An important consideration in choosing the best format for your product is the financial investment. Audio products cost less to produce than video. As a rule of thumb, single audios cost about $3,500 to $4,500 (start to finish) for a quantity of 100 to 200 professionally edited and packaged copies. The cost could go down considerably if mixing and editing are minimal. Professional videos cost about $5,000 to $10,000 (start to finish) for a quantity of 100 to 200 DVD copies when using a professional from beginning to end.

Think about the nature of each medium.

People generally listen passively while doing other things. This is both good and bad, depending on your program material. Will your audience be able to take in the message through audio-only? An audio recording will generally require more repetition to get the message across. On the plus side, audio recordings are more flexible—people can listen to them while driving.

Videos, on the other hand, capture more attention since they must be watched. Whether you’re a professional speaker or a musician, your material is probably going to hit home harder, because you’re using body gestures and facial expressions to dramatize your communication. Generally, the more of your audiences’ senses you can engage, the more powerfully you will come across. Plus, video offers more creative opportunity. You can use graphics, such as superimposed text or live-action footage to further underscore your main points. You do not necessarily have to be on-camera. On the downside, repeated viewings are less likely, unless you do outstanding stand-up or unless you’ve created a masterpiece on par with Gone With the Wind.

Or you can do both video and audio.

You could lift the audio-track off the videotape and create a bonus audio product. Pay particular attention to the effectiveness of the audio without the video. Make sure people can get the message without the visuals. Music can be enjoyed without seeing the performers. Needless to say, if you’re a dancer, audio won’t work.

Interested in learning more about professional media services like audio/video? Contact me at 800-647-4281.

This information is taken from my book The Art of Production, which you can purchase from Amazon  or you can purchase an e-book version from SmashWords.

Your Performance Is Recorded-Now What?

March 28th, 2012

4547483498_086b709089_nAfter your performance has been recorded, you have two more steps to complete before selling your product.

Next stop, the editing suite.

Once the footage is shot or the audio has been recorded, find a good studio to edit and mix (if it’s audio) and design graphics and titling (if it’s video). The editing house does not necessarily have to be the same company that did the recording, but there are obvious advantages to working with one company. When different companies are used, you have to budget more for the edit, to account for the learning curve of the editing house. By using a single company you can streamline the production process since they are familiar with the project and know exactly what you’re looking for by the time you go into the editing suite.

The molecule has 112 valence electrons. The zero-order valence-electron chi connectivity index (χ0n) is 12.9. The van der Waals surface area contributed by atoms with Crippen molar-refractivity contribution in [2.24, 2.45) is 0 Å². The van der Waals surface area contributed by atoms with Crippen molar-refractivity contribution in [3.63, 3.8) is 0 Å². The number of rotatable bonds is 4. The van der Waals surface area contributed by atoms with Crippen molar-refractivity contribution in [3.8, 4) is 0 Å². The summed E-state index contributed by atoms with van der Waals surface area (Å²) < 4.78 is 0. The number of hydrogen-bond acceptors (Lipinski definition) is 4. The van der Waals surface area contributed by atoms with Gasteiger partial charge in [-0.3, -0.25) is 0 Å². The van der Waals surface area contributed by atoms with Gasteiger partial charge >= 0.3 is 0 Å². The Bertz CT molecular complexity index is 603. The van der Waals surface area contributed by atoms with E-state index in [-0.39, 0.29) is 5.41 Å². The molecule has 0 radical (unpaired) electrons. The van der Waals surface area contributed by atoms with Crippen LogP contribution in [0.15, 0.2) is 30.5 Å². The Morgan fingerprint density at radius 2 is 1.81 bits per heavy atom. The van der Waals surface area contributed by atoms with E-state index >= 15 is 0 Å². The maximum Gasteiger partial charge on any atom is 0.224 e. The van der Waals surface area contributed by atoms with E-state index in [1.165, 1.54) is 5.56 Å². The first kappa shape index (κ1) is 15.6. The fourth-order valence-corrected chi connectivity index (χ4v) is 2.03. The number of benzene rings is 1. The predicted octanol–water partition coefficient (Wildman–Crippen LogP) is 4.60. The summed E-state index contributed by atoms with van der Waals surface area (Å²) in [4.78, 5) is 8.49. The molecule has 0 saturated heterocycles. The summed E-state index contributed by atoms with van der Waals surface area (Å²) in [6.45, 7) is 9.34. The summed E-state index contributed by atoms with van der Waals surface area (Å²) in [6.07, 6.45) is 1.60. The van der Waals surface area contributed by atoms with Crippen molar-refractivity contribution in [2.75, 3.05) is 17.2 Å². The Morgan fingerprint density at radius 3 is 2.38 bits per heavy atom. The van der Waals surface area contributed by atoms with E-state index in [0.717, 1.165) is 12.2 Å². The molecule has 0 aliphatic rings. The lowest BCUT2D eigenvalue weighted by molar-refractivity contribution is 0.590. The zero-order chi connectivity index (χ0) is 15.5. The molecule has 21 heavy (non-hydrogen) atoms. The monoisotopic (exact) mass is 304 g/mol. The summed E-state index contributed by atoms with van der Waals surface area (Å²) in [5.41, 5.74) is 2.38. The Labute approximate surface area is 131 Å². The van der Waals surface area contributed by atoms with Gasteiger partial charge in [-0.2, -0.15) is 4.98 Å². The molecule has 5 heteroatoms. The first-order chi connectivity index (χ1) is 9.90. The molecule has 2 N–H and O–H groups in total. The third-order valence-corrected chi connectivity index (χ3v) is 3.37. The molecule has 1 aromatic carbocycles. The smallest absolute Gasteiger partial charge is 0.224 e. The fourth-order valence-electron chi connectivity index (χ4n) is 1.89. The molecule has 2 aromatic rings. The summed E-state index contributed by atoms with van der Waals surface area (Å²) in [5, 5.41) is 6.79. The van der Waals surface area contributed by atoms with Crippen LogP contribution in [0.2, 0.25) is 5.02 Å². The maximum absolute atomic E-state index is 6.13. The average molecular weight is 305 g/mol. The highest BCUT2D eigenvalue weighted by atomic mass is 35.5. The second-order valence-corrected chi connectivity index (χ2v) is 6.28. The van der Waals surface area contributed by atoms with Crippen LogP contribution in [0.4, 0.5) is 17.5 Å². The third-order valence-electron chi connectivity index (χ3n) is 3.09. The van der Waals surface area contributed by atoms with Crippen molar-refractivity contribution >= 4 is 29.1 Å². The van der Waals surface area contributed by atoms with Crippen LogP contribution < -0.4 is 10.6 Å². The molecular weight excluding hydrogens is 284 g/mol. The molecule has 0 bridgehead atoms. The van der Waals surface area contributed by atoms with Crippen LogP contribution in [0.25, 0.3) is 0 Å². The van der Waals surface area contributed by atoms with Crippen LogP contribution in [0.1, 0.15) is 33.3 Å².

This type of full-service facility is called a production company. My company, Primeau Productions, LLC, is that type of facility. I designed the company this way on purpose because I am a producer. Once a job or production has been assigned to us, I follow a system to execute it. When you use several companies to execute a production, you often end up with a lot of Indians and no chief, or even worse, a lot of chiefs and no Indians.

Develop a marketing plan.

Once the product is complete and you have them sitting in your garage, you need a marketing and promotion plan to sell them. If you perform on a regular basis, back-of-the-room sales might be all you need. Ask yourself what type of retail stores might take your product on consignment.

Consignment is when you give the store owner or manager your product to sell in good faith and they pay you as they sell them. If you go this route, always get something in writing from the store owner or manager that spells out the consignment arrangement. Either they can draft a document or you can. Just make it a simple contract naming the terms: retail price, wholesale price, payment time frames and method of payment. Then, you both should sign it and keep copies. Many of the retail chains have their own consignment contract, saving you from creating your own.

Interested in learning more about professional media services like audio/video? Contact me at 800-647-4281.

This information is taken from my book The Art of Production, which you can purchase from Amazon http://www.amazon.com/gp/product/096739967X/ref=sc_pgp__m_A37OD7TI15D03E_2?ie=UTF8&m=A37OD7TI15D03E&n=&s=&v=glance or you can purchase an e-book version from SmashWords http://www.smashwords.com/books/view/16020.

photo credit: Day 182, Project 365 – 4.23.10 via photopin (license)

The Scouting Approach to Getting Great Video Footage Every Time

March 22nd, 2012

file1241259603377People often ask me what is the best format to ask for when getting a copy of a keynote speech or CEO’s presentation.  Anyone who is video recorded while giving presentations can use the following tips to prepare for getting great footage. Take the scouting approach to acquiring great video every time: always be prepared!

In a perfect world, a professional speaker should carry two external hard drives: one formatted for Mac and another formatted for PC.  Most field crews are Mac based, especially in Vegas.  Hand the hard drive to the video engineer or ask the technical director if it is okay if the video engineer copies the digital video files over when you are done speaking.

You always want to ask for the full quality digital video files.  We can work with any format here at Primeau Productions and many video production companies can convert and edit just about any format.  In fact, we can format the external hard drives for you as well.